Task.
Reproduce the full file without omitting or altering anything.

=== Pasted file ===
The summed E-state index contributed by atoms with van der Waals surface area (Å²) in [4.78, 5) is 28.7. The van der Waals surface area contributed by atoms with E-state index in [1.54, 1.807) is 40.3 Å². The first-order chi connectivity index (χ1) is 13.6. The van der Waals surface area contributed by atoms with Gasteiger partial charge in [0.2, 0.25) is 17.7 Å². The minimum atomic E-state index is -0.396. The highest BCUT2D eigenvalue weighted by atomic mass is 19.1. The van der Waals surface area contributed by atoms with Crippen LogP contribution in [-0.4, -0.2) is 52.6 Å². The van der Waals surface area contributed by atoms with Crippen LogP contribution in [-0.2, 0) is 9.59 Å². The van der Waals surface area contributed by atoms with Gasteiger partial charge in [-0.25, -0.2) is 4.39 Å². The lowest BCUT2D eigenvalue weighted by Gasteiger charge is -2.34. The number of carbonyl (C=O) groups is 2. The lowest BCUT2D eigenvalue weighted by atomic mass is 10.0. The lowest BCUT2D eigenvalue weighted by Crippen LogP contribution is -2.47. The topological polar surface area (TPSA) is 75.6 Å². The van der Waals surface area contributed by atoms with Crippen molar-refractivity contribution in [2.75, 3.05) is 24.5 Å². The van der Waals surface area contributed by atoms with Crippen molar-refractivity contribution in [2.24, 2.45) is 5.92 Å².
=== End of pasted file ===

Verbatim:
The summed E-state index contributed by atoms with van der Waals surface area (Å²) in [4.78, 5) is 28.7. The van der Waals surface area contributed by atoms with E-state index in [1.54, 1.807) is 40.3 Å². The first-order chi connectivity index (χ1) is 13.6. The van der Waals surface area contributed by atoms with Gasteiger partial charge in [0.2, 0.25) is 17.7 Å². The minimum atomic E-state index is -0.396. The highest BCUT2D eigenvalue weighted by atomic mass is 19.1. The van der Waals surface area contributed by atoms with Crippen LogP contribution in [-0.4, -0.2) is 52.6 Å². The van der Waals surface area contributed by atoms with Crippen LogP contribution in [-0.2, 0) is 9.59 Å². The van der Waals surface area contributed by atoms with Gasteiger partial charge in [-0.25, -0.2) is 4.39 Å². The lowest BCUT2D eigenvalue weighted by Gasteiger charge is -2.34. The number of carbonyl (C=O) groups is 2. The lowest BCUT2D eigenvalue weighted by atomic mass is 10.0. The lowest BCUT2D eigenvalue weighted by Crippen LogP contribution is -2.47. The topological polar surface area (TPSA) is 75.6 Å². The van der Waals surface area contributed by atoms with Crippen molar-refractivity contribution in [2.75, 3.05) is 24.5 Å². The van der Waals surface area contributed by atoms with Crippen molar-refractivity contribution in [2.24, 2.45) is 5.92 Å².